Stem cell research

Find out what we think about the use of stem cells in Parkinson's research, which has the potential to lead to new and better treatments for Parkinson's.

What we believe

Stem cell research has the potential to bring forward new and better treatments for Parkinson’s. We understand the sensitive issues around certain areas of stem cell research, and respect the views of those concerned by them.

But we firmly support the continuation of stem cell based research, within the rigorous ethical and regulatory framework in place in the UK. Continued, well-regulated research could benefit many thousands of people affected by conditions such as Parkinson’s.

Why we believe this

Stem cells have the potential to develop into any kind of cell found in the body, including brain cells. This means that stem cells could be used to treat a wide range of conditions, including Parkinson’s, where new cells could be used to repair and replace damaged tissue.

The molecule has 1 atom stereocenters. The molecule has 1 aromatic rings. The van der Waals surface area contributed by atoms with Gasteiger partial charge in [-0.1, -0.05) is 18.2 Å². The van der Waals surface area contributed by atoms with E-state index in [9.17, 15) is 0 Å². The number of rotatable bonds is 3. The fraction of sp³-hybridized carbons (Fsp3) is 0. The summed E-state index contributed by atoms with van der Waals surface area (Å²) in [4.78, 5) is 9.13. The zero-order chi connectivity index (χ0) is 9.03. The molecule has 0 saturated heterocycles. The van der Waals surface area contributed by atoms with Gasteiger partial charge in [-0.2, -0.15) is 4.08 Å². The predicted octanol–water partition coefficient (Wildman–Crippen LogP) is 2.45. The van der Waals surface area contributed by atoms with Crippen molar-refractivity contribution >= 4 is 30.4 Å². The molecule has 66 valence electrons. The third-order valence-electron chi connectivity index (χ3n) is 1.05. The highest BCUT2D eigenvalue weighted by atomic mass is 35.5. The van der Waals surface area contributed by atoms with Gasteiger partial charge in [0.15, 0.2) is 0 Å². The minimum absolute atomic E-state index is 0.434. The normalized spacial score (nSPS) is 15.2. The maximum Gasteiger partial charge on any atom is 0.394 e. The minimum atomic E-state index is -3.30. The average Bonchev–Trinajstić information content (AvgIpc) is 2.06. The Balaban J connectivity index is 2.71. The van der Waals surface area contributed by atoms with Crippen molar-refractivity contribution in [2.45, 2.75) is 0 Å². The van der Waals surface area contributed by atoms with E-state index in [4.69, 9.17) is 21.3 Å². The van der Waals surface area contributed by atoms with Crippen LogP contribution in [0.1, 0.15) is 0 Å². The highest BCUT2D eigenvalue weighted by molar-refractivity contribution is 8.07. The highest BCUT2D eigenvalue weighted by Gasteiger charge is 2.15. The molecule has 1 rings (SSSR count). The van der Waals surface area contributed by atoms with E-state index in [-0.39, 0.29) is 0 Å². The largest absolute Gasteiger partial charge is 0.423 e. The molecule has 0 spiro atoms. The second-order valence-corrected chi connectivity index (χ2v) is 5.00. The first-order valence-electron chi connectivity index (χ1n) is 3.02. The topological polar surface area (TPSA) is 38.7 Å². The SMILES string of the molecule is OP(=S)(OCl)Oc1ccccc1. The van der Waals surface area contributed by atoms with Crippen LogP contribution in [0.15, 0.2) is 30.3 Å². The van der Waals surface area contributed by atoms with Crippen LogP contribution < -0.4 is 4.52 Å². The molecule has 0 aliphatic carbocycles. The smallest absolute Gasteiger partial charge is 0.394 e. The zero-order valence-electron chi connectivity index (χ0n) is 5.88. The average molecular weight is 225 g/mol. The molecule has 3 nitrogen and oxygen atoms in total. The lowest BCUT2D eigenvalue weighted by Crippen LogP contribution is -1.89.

Scientists are now able to turn stem cells into dopamine-producing nerve cells – the type of brain cell affected in Parkinson’s. As we are able to generate and study these specialised nerve cells, research of this kind allows us to develop our understanding of Parkinson’s and how to treat it.

Full policy statement on stem cell research

This policy statement has been developed with advice and guidance from people with Parkinson's, the people who love and care for them, health and social care professionals and other experts. You can find more details in the full policy document below.

Read the full Parkinson's UK policy statement on stem cell research.